Amino Acids in Soy Protein

A close-up of soy beans and tofu on a white counter.
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The protein in food is made up of amino acids, and the quality of that protein is based on the number and types of amino acids it contains. Animal foods contain high-quality protein, and egg white has the highest quality protein of all. Unlike other plant or vegetable proteins, soy protein contains all of the essential amino acids necessary for good health. That makes soy protein a complete protein, similar to the protein found in animal foods.



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Of the 20 amino acids your body needs to build proteins required for normal growth and maintenance of health, 9 are called essential amino acids, because they cannot be made by your body and must come from your diet, according to The 9 essential amino acids, found in soy protein and many animal foods, are histidine, isoleucine, leucine, lysine, methionine, phenylalanine, threonine, tryptophan and valine. Arginine is essential for children but not adults. There are also 10 nonessential amino acids, found in various foods and in different combinations with some or all of the essential amino acids. Your body can make these nonessential amino acids if they are not provided by your diet.

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Soy protein breaks down in your digestive system into amino acids that are absorbed into your bloodstream and travel throughout your body. In the process, some of these amino acids combine with others to form various types of protein that provide structure to your organs and tissues and play roles in various body processes. Some amino acids in soy protein also function as hormones, enzymes and other active substances in the body. As a last resort, your body can also use protein to produce energy when carbohydrates and fats are unavailable.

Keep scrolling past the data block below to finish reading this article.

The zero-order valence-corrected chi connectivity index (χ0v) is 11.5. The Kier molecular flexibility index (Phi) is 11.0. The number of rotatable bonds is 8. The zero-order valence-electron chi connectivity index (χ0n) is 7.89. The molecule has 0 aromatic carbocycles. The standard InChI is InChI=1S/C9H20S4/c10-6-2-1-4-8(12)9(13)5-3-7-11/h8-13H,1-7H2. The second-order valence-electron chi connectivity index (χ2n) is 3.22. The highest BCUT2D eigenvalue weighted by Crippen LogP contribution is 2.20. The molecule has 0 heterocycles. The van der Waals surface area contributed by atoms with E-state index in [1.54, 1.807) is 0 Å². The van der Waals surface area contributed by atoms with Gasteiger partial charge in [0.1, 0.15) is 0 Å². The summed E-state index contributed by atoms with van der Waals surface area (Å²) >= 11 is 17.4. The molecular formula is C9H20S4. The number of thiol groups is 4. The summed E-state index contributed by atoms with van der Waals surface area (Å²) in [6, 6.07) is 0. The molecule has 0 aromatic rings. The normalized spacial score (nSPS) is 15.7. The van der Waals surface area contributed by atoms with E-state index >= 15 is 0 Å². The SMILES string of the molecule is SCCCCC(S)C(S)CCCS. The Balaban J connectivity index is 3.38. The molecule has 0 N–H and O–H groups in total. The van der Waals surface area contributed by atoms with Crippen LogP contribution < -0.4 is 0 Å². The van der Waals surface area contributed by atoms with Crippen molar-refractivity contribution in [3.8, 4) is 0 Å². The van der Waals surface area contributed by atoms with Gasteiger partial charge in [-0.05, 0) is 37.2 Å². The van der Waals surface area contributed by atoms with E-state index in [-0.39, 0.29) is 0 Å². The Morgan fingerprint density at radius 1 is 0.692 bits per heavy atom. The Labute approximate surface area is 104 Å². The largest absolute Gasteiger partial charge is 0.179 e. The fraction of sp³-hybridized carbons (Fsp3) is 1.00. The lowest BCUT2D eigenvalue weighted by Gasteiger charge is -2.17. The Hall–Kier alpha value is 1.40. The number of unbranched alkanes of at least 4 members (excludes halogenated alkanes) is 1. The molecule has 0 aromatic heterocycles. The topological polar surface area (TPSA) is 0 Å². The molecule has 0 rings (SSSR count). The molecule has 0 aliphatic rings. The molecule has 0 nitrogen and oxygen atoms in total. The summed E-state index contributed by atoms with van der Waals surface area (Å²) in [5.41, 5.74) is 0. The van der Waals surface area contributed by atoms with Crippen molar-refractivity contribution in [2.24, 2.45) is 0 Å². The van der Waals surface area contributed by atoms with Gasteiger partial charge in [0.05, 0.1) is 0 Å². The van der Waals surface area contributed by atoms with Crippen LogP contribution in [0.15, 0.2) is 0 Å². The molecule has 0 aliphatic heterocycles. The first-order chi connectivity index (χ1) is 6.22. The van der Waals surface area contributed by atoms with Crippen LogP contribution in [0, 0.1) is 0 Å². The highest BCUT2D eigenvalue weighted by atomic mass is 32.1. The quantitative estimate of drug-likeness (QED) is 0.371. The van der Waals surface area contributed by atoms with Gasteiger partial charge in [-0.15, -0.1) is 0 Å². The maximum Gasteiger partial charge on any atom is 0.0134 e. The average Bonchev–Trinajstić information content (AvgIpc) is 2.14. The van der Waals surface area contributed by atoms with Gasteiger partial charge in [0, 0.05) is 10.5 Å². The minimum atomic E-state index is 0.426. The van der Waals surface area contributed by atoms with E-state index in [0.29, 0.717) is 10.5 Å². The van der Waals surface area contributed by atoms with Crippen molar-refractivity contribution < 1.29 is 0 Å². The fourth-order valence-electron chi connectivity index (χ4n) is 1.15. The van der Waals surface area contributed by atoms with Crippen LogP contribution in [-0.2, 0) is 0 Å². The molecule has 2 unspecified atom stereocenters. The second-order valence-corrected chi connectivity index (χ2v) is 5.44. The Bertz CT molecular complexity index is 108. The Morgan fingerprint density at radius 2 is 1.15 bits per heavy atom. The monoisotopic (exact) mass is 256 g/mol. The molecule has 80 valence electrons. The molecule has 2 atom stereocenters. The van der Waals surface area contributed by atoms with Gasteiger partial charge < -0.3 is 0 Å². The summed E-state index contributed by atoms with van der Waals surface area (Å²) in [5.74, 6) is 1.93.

The amino acids in soy protein are found in varying amounts and combinations in tofu, soy flour, soy milk, textured soy protein, soy meat substitutes, miso, which is a fermented soybean paste, soybeans and edamame, which are green soy beans.


Two essential amino acids in soy protein, methionine and lysine, are present only in small amounts. According to U.S. Department of Agriculture research published in the "Journal of Agricultural and Food Chemistry," this limitation, combined with the number of people who have soy allergies and difficulty digesting soy protein, means that soy protein does not compare as favorably with animal protein for some people as for others.




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